Confused Readers? Try This Easy Fix

At the beginning of your email marketing campaign, you spent hours carefully crafting each message, tweaking every detail. You pressed the “send” button with pride, and your subscribers were impressed with your valuable ideas.

Except the ones who deleted your emails or saved them “for later”. And the ones who hadn’t signed up yet.

Now, when you mention those ideas in new emails, confusion builds for those subscribers. Link back to your original explanation, and that confusion crumbles.

Creating those links is as easy as 1, 2, 3 with AWeber’s broadcast archive. Read on to find out how.

3 Steps to Clear the Confusion

Click Syndicate

Start at the broadcast editing page. Scroll down to “Syndicate”. If you haven’t checked this box, you’ll need to now. This creates the web version of your broadcast.

Grab Link

The “My Web Archive” link displays a list of links to all your broadcasts. Copy the “Direct Link” to share the single broadcast you’re working with.

Insert Link

In the new message you’re composing, highlight a few words that best describe the concept you’re linking to. Use the “Insert/Edit Hyperlink” tool to create the link.

With these links in place, clueless or confused subscribers can simply click, and your old emails will tell them all they need to know.

How do You Keep Subscribers on the Same Page?

Are you sensitive to the gap between how much your new subscribers and your veteran subscribers know?

Have you tried linking back to previous broadcasts in you new messages or follow-ups? Does it seem to have an effect?

Do you have other ways of keeping subscribers on the same page? If you do, we’d like to hear about them!

By:
Amanda Gagnon is the former Education Manager for AWeber and has started a number of small businesses.

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11 Comments

  1. Oh, so that’s what that feature is for… I never really used it before because I didn’t see the need to… Now I know how useful it can be

    I love how you guys take existing features and give clear concrete ideas/suggestions on how to use it to bring about their intended benefits…

    Maybe that’s what we should all be doing in our email marketing.

    4/29/2010 11:10 am
  2. I send out my ezine twice a month. In the first week of succeeding month, I send a broadcast with the direct links to 2 ezines of previous month and ask for readers’ feedback.
    Result: The ezine subscribers who did not receive or open the previous ezines read it now by opening the direct link

    Those who have received and read tend to click the links in the previous ezine.

    I also use direct links in my email signature, Eg:
    Want to read a sample of my ezine?
    Go to ………….(Direct link to one of my ezine)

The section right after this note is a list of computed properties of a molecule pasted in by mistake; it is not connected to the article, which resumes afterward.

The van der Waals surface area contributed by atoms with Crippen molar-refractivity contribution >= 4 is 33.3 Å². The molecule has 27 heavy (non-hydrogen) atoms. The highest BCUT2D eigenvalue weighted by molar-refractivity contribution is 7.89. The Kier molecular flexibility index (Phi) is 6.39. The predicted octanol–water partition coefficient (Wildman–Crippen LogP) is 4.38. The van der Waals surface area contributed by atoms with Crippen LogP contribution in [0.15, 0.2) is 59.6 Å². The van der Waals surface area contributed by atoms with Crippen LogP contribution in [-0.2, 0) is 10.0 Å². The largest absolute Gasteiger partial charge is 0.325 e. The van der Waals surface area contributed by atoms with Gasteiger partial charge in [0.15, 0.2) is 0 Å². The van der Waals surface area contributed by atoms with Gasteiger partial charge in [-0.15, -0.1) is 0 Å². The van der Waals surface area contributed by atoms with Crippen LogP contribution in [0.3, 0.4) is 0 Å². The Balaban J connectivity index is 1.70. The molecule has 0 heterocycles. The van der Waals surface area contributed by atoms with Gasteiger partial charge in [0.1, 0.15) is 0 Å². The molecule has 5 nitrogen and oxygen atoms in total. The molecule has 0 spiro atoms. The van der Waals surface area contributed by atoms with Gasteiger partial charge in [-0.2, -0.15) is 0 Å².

4/29/2010 8:09 pm
  3. Lalitha,I think that some of the best savvy business minds in your industry actually send a lot more than you maybe at least once a week… thus banking more cash — what do you think?

    5/2/2010 7:31 am
  4. That is such a good idea for my readers.
    They are either new to or non-confident computer users, and the new subscribers re still very new whilst the subscribers who’ve been reading the newsletters for a while have built up a bit of knowledge. So this will be terrific for the newer ones, I can link back to examples in earlier newsletters.

    Thanks once again for giving great suggestions!

    5/2/2010 11:15 pm
  5. Question: is it possible to do this as well for emails that have already been sent? (if not, can you add this?) Thanks.

    5/3/2010 1:02 am
  6. Codrut, it may be ideal to send out an email at least once a week but maybe Lalitha might not have enough content to space it out so frequently.

    5/3/2010 8:21 am
  7. Why have a direct link plus an archived link? They both go to the same place anyway. I have been so use to Constant Contact using the word "archive email" instead of "syndicate", I did not even notice it; thanks for pointing it out. Yea, they are great for sharing on all the social media sites too, it’s really like free website hosting, when you think about it.

    5/3/2010 1:22 pm
  8. Edith ~ You can make these changes to old emails in your message editor, but that won’t change the versions subscribers have already received.

    Joseph ~ That’s a very interesting way to think about it! We have two links because the direct link lets readers land directly in the post you want, and the archive link gives a more general overview.

    5/3/2010 1:50 pm
  9. Thanks Amanda – great tips!

    I hadn’t thought of this.

    Lalitha – what a great idea! I’m going to start trying that in my upcoming newsletters, thanks!

    Joseph, I hadn’t thought to use these links for social media – I generally point people back to my own website, but every little link helps :-)

    Now you’ve all got my brain working overtime :D

    I love getting your Newsletter with these great little tweaks – you rock!

    5/3/2010 7:09 pm
  10. Hi Amanda,

    This is great to know. I have always lamented the fact that new subscribers are not getting my earlier mails. This does it elegantly without needing to set up membership sites to hosts the related articles.

    Very helpful info, thanks.

    Question: is there a way to test if the direct link or the archive link gets better opt in rates?

    Thanks

    5/3/2010 10:22 pm
  11. Teena ~ Thank you!

    Louisa ~ I’m glad you can use this. As for testing opt-in rates, both links lead to the same web form, so differentiating sign-ups wouldn’t be possible.

    5/4/2010 11:18 am